I am listing down all that, I believe, may help in achieving this. The list is not absolute and can never be complete, and is mostly my spontaneous attempt at answering the question.
  • Know the world of your story. Through research and active imagination you can have a detailed and almost intimidating understanding of the universe in which you are setting the story - the location in space and time, the socio-cultural milieu of your characters, the colors and textures and so on. If the world you have created is rich in its detail, it will appear authentic - the greatest fantasy films have proved that. Also, research gives you an authority and the audience loves to be in the hands of a storyteller who 'knows'.
  • Create characters who are unique in their outwardly appearance and in their psychological make-up, but extremely relatable at the emotional level. If your story is about a woman, give her an emotional core that will resonate with all women, and men. But through her behaviour, her world-view, her interpersonal relationships, her experiences, and her appearance, make her truly original.
  • Know your characters inside out. Any level of detailed understanding of your character will not be enough. You should know them so closely that you can predict with certainty their actions and reactions at each and every situation. Never judge them, and love all of them - even your antagonist. You must know that each character behaves according to what she thinks is good and right. You need to understand her perspective to know why her idea of 'good and right' is different from someone else's.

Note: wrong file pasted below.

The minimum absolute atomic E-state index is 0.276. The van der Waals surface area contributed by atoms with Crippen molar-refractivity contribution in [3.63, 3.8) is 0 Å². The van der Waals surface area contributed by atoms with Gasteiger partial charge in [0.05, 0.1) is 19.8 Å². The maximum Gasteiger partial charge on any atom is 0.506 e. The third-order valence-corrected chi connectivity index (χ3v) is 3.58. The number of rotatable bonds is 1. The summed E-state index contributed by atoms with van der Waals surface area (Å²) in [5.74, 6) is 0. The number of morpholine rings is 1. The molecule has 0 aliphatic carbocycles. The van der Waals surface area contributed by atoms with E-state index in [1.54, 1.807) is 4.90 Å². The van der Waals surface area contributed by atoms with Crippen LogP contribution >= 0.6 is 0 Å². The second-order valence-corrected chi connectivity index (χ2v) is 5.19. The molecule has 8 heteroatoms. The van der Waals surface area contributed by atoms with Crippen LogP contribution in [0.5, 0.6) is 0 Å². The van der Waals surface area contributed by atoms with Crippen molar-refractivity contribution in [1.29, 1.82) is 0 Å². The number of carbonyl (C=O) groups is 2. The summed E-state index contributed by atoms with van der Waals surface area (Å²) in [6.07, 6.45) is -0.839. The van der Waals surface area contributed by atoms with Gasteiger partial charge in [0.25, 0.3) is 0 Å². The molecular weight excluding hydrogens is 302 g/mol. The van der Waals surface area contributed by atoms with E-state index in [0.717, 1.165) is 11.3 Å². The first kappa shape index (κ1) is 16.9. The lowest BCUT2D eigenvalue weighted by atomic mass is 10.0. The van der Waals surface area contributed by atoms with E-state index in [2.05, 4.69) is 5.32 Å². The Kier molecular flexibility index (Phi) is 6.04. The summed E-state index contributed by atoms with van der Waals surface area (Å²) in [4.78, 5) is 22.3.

• Now, while creating your scene, treat it as a battle between your characters. In this battle, each of their actions and reactions, their dialogues and pauses, will be directed as per their individual behavior in the situation of the scene. And the end result of this battle is something you have already determined - your scene objective.
  • Guide their behaviour with the light touch of your scene objective. Do not make them do anything for the audience, but to each other or to themselves. Write diaogues (and every action/reaction of your characters) by getting into their respective minds. Let them speak when they want to. Let them react without dialogue if that appears truer. And finish writing the scene. Finish writing the first draft without worrying too much about how brilliant it is.
  • Read the scene aloud, especially the dialogues. Be ruthless in your scrutiny to find the false notes. Also, determine the dramatic impact of it. If you are honest to yourself, you will find that there are certain moments where 'truth' is missing. Also the dramatic potential of the scene will appear unfulfilled either because of too much of effort or because of lack of conflict. Also the scene will appear either too long or too short to create the desired impact.